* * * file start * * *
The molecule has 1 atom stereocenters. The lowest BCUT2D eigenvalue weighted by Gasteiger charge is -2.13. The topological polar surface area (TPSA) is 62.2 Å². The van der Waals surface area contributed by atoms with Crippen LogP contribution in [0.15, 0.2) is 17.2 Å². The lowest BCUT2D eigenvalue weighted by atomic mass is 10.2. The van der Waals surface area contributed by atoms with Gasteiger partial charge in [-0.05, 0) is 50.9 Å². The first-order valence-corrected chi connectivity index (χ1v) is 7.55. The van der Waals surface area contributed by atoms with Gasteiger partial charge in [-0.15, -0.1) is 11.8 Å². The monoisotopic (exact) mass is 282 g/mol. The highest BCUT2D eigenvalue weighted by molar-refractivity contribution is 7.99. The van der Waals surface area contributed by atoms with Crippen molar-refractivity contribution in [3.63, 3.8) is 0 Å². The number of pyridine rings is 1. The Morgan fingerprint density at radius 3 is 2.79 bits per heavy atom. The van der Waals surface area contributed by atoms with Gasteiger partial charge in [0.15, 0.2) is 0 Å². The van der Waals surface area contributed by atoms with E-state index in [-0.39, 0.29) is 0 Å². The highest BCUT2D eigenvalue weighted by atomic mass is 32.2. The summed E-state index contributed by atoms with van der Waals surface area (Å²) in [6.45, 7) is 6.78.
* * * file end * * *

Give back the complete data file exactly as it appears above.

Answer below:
The molecule has 1 atom stereocenters. The lowest BCUT2D eigenvalue weighted by Gasteiger charge is -2.13. The topological polar surface area (TPSA) is 62.2 Å². The van der Waals surface area contributed by atoms with Crippen LogP contribution in [0.15, 0.2) is 17.2 Å². The lowest BCUT2D eigenvalue weighted by atomic mass is 10.2. The van der Waals surface area contributed by atoms with Gasteiger partial charge in [-0.05, 0) is 50.9 Å². The first-order valence-corrected chi connectivity index (χ1v) is 7.55. The van der Waals surface area contributed by atoms with Gasteiger partial charge in [-0.15, -0.1) is 11.8 Å². The monoisotopic (exact) mass is 282 g/mol. The highest BCUT2D eigenvalue weighted by molar-refractivity contribution is 7.99. The van der Waals surface area contributed by atoms with Crippen molar-refractivity contribution in [3.63, 3.8) is 0 Å². The number of pyridine rings is 1. The Morgan fingerprint density at radius 3 is 2.79 bits per heavy atom. The van der Waals surface area contributed by atoms with Gasteiger partial charge in [0.15, 0.2) is 0 Å². The van der Waals surface area contributed by atoms with E-state index in [-0.39, 0.29) is 0 Å². The highest BCUT2D eigenvalue weighted by atomic mass is 32.2. The summed E-state index contributed by atoms with van der Waals surface area (Å²) in [6.45, 7) is 6.78.